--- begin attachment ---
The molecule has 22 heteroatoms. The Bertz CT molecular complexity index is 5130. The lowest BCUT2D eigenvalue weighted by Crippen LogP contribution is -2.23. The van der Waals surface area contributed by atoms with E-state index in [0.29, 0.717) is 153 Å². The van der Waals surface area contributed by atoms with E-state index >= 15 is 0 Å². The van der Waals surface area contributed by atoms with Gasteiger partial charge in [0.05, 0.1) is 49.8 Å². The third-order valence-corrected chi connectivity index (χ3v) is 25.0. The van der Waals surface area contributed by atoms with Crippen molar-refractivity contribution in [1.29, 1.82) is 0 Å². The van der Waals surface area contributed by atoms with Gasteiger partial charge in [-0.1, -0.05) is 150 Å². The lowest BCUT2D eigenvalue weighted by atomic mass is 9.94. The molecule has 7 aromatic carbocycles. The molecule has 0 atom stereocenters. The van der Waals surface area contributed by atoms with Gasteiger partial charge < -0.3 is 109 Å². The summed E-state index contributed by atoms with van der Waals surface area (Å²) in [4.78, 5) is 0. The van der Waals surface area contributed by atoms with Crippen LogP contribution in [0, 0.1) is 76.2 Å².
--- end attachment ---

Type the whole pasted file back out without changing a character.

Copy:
The molecule has 22 heteroatoms. The Bertz CT molecular complexity index is 5130. The lowest BCUT2D eigenvalue weighted by Crippen LogP contribution is -2.23. The van der Waals surface area contributed by atoms with E-state index in [0.29, 0.717) is 153 Å². The van der Waals surface area contributed by atoms with E-state index >= 15 is 0 Å². The van der Waals surface area contributed by atoms with Gasteiger partial charge in [0.05, 0.1) is 49.8 Å². The third-order valence-corrected chi connectivity index (χ3v) is 25.0. The van der Waals surface area contributed by atoms with Crippen molar-refractivity contribution in [1.29, 1.82) is 0 Å². The van der Waals surface area contributed by atoms with Gasteiger partial charge in [-0.1, -0.05) is 150 Å². The lowest BCUT2D eigenvalue weighted by atomic mass is 9.94. The molecule has 7 aromatic carbocycles. The molecule has 0 atom stereocenters. The van der Waals surface area contributed by atoms with Gasteiger partial charge < -0.3 is 109 Å². The summed E-state index contributed by atoms with van der Waals surface area (Å²) in [4.78, 5) is 0. The van der Waals surface area contributed by atoms with Crippen LogP contribution in [0, 0.1) is 76.2 Å².